Yes i had, that is why Leupold ended it's Vari-x series so the new ones could regain the #1 spot on light transmision. the 4200 elite held that spot until the new design. my 7mm really packs a punch, i'm not knocking the leupolds i just think people short change the elites because it is a bushnell.they are a durable top notch scope.
     
  12. Drop-Shot

    Drop-Shot Super Member

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    Guest im lad you are having good results with your scope.As mechanic I have been asked many,many times,which is best truck on the market?As a 33 year tech my reply hasn't changed,what ever you are driving and having great results is the best.Some folks want buy certain trucks and thats fine,like in your case,what ever works well for you,stay with it and don't let it go.Some of the best firearms I have ever owned are sold or traded,I've quit that,almost.Keep whats working for ya and sign in,we may not always agree but I have met alot of great folks and have learned alot from these guys.Drop-Shot
     
  13. 8pointduck

    8pointduck Super Member

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    Leatherwood, now thats an old name in scopes. They still make them and they say they are real good..
     
  14. Drop-Shot

    Drop-Shot Super Member

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    8point that scope has been around for along time,any body ever used leatherwood scopes?Some one told me they contracted with the government for years before they offered to police and then public.Some one out there must have some exposure to leather wood scopes,talk to us.Drop-Shot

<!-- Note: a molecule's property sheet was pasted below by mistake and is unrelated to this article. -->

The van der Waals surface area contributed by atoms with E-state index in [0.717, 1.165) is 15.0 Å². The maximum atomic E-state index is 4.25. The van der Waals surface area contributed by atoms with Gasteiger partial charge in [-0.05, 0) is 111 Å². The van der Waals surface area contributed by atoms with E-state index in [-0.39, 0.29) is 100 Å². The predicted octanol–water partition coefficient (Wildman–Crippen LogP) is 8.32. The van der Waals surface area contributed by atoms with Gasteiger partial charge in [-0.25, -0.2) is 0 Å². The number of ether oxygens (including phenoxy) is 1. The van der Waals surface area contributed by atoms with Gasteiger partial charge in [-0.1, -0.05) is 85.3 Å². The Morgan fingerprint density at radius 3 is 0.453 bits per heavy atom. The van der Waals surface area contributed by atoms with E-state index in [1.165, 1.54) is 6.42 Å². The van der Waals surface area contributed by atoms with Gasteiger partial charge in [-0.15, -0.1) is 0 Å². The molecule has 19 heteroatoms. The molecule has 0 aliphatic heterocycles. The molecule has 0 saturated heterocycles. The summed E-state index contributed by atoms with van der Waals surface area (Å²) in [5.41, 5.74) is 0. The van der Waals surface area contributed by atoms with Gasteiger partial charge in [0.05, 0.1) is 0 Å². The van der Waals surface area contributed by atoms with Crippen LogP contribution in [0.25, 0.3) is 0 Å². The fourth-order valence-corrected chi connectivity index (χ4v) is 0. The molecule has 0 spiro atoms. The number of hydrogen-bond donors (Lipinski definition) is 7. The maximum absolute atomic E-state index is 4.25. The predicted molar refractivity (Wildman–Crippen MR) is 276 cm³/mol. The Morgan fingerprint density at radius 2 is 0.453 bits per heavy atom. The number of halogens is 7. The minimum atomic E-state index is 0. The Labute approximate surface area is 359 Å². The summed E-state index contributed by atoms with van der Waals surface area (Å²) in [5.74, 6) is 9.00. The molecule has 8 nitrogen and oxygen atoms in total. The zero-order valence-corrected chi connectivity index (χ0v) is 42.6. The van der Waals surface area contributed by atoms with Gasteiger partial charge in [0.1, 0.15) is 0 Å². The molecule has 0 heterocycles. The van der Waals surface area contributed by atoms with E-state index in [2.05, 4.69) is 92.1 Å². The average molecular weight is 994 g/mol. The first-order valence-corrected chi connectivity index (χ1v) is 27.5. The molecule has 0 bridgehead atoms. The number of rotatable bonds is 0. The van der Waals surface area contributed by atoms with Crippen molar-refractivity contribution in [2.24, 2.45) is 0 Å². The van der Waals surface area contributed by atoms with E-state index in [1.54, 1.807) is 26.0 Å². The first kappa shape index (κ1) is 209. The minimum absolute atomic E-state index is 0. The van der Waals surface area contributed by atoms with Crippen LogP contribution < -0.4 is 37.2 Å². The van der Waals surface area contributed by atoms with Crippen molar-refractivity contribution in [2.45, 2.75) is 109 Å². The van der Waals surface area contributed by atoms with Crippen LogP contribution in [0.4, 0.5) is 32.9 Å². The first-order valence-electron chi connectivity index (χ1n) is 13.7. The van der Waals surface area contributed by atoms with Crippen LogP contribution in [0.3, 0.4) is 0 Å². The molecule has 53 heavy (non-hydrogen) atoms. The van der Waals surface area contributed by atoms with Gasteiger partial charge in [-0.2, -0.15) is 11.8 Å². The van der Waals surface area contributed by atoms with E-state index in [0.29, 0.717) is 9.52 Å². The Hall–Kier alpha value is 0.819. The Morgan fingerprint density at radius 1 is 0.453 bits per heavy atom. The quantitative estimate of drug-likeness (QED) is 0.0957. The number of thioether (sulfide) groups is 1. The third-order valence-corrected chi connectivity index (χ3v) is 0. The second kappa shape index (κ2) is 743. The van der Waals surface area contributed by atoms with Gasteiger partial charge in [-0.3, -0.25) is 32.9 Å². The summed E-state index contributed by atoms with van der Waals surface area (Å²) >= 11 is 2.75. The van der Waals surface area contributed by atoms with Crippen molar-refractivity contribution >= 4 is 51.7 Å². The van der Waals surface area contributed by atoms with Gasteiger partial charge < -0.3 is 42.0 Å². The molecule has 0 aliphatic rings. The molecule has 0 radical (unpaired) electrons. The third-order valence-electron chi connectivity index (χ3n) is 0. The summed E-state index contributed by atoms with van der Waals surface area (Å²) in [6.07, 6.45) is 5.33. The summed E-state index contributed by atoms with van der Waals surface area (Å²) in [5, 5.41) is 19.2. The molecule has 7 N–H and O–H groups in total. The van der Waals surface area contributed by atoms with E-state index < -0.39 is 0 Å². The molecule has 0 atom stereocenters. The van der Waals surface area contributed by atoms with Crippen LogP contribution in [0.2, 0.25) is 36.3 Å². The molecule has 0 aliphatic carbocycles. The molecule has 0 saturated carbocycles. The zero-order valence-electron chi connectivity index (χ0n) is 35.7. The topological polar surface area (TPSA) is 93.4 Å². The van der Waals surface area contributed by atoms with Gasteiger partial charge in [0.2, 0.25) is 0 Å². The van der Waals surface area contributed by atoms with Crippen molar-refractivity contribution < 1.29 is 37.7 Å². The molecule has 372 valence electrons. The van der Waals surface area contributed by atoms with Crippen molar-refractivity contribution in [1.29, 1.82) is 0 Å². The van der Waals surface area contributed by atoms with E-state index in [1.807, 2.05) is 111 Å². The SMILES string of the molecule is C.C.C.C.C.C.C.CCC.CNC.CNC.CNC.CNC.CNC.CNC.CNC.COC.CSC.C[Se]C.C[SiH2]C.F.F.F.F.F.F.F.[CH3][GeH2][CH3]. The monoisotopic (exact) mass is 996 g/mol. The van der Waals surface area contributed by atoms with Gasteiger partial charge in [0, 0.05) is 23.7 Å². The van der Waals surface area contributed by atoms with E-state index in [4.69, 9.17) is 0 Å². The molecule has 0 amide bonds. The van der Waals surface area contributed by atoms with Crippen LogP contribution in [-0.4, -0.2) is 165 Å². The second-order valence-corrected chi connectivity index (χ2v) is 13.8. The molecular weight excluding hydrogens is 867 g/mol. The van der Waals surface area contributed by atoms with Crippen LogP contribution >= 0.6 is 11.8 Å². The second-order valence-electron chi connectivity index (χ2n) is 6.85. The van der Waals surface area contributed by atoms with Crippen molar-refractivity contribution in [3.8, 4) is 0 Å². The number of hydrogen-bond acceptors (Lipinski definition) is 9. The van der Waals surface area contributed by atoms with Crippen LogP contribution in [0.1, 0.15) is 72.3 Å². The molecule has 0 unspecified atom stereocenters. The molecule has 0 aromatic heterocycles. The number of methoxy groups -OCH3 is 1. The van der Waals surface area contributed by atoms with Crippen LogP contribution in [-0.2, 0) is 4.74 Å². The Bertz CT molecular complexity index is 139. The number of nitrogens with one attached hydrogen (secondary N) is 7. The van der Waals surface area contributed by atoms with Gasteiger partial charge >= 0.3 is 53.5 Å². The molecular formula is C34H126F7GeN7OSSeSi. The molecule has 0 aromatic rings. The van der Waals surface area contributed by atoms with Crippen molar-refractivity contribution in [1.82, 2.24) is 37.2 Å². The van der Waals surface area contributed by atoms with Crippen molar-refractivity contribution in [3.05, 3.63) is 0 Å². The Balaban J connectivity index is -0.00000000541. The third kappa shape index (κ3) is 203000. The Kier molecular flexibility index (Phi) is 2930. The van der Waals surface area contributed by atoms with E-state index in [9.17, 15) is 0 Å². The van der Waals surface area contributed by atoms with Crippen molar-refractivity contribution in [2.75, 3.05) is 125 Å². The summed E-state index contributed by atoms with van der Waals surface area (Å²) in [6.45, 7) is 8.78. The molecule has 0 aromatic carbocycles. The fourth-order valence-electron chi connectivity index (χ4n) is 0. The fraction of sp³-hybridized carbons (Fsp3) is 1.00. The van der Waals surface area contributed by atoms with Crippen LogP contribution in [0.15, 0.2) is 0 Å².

15. 8pointduck

    8pointduck Super Member

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    O.K., Found out the Leatherwoods are not like they used to be...................Hey! I found out Burris has a special going on right now. Buy a 4.5x14 or a 3x9 Fullfield 2 scope and get a free compact spotting scope for free. Time to trade up on another one of my not so stellar scopes :D ... or maybe two :wink:
     
  16. Drop-Shot

    Drop-Shot Super Member

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    8point get in touch with Burris and they will tell you the fullfield is made out of the united states,pabinva bought one and they are made in the phillipenes,broke my heart.My brother has a black diamond and burris swears that is assembled in the USA.They say they are trying to stay in the market.If you get one let me know,they say they are made to the same exact tolarences of the USA made scopes.Drop-Shot
     
  17. 8pointduck

    8pointduck Super Member